The global financial crisis of 2008, followed by the Covid-19 pandemic, has made fundamental changes to the way financial markets work. Interventions by central banks, designed to save economies from major dislocations, have shaken some of the basic concepts investors have been applying for decades. As a result, we need to revisit these ideas with fresh eyes and update them for a new era.
Consider one pillar of finance theory: portfolio construction. Harry Markowitz’s Modern Portfolio Theory (MPT), conceived in the 1950s, was a dramatic leap forward in financial thinking, not only providing investors with a means to measure risk but also allowing them to quantify the marginal benefit of adding new exposures into a portfolio. But many of its assumptions are challenged in the current environment, where large-scale quantitative easing has changed the relationship between risks and returns.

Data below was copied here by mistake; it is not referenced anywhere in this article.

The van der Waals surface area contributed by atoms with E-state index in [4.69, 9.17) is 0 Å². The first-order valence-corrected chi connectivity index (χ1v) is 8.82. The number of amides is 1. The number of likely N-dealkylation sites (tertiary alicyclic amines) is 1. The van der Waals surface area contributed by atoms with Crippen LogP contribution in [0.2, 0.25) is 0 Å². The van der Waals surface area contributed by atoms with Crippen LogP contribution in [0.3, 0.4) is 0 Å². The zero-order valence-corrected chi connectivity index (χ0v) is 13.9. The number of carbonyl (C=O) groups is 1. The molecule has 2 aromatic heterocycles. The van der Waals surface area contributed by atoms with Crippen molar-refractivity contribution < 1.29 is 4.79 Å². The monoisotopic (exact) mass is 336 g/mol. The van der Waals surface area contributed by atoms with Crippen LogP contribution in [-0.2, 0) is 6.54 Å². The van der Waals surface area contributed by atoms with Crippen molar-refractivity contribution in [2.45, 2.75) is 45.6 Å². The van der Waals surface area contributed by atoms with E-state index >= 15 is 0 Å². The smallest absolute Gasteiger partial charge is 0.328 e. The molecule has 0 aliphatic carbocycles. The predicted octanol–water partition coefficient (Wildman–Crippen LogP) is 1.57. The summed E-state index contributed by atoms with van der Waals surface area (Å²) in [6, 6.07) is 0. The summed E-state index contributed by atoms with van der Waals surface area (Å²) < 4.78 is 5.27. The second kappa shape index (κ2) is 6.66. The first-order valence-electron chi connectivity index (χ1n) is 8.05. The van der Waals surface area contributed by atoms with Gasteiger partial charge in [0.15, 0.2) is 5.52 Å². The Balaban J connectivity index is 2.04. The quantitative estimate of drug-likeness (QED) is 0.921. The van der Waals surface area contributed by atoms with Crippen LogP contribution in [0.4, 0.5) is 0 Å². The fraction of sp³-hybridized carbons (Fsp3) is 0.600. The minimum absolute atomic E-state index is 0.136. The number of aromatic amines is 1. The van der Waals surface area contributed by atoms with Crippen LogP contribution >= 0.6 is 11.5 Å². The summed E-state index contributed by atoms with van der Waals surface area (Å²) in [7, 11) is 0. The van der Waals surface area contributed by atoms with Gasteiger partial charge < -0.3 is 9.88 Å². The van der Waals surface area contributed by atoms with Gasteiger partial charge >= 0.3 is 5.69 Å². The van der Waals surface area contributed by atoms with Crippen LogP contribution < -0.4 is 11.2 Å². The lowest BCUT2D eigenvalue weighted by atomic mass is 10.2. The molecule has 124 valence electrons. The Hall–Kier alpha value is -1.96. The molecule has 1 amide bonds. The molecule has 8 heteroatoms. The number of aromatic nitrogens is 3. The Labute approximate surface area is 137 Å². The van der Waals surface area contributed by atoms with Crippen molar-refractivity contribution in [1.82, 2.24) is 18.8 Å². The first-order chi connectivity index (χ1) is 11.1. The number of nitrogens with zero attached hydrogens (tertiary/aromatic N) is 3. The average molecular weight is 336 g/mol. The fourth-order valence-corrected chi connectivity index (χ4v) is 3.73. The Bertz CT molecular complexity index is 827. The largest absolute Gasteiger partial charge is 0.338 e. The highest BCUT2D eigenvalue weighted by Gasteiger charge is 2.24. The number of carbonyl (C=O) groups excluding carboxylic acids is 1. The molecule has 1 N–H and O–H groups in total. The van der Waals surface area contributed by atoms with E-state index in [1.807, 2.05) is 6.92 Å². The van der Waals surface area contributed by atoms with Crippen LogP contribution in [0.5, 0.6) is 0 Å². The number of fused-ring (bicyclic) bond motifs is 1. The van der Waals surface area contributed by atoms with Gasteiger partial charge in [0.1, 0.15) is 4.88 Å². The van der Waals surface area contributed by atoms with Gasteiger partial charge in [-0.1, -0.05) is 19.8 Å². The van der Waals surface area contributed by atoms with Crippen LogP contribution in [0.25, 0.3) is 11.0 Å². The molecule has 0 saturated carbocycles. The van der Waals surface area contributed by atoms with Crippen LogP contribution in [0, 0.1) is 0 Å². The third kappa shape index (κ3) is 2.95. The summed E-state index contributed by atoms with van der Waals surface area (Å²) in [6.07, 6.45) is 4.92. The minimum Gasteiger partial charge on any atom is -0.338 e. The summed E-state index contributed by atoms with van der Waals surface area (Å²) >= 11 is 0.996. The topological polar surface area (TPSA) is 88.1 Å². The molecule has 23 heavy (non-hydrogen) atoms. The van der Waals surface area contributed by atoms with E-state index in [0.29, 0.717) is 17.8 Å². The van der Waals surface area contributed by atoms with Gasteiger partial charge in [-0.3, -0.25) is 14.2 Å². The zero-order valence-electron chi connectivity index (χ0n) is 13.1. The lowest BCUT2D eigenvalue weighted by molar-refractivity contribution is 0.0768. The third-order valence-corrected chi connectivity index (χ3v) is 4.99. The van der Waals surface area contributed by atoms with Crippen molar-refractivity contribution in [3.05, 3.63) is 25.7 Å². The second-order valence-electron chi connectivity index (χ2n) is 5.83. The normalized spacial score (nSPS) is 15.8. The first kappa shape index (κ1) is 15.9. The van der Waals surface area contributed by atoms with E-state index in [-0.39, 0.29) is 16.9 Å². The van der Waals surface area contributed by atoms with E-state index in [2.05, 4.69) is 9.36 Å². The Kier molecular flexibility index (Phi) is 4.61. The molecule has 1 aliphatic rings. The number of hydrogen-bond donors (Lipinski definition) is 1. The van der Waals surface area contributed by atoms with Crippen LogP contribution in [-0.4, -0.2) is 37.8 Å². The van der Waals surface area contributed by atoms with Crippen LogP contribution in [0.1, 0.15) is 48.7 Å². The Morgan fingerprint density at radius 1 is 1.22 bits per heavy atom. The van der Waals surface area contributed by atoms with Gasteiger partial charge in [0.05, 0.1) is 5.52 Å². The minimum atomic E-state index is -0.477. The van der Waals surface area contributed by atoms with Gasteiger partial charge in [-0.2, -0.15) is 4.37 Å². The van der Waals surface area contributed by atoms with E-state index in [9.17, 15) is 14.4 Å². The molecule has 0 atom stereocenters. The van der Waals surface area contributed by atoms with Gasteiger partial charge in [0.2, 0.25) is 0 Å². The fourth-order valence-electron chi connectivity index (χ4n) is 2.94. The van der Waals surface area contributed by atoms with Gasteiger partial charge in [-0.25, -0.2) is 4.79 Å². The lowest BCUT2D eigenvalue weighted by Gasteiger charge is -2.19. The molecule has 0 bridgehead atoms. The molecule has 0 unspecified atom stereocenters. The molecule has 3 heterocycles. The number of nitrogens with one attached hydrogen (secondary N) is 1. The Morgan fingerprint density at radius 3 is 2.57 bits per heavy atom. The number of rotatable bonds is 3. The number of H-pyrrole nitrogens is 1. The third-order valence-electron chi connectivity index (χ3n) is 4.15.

The main concept that needs to be interrogated is the definition of risk itself. Historical volatility is often used as shorthand for riskiness in some popular models derived from the MPT framework. This is obviously insufficient. Risk cannot be reduced to one backward-looking statistic. It has to be about permanent loss of capital, which is the real threat investors face.
Moreover, it should be…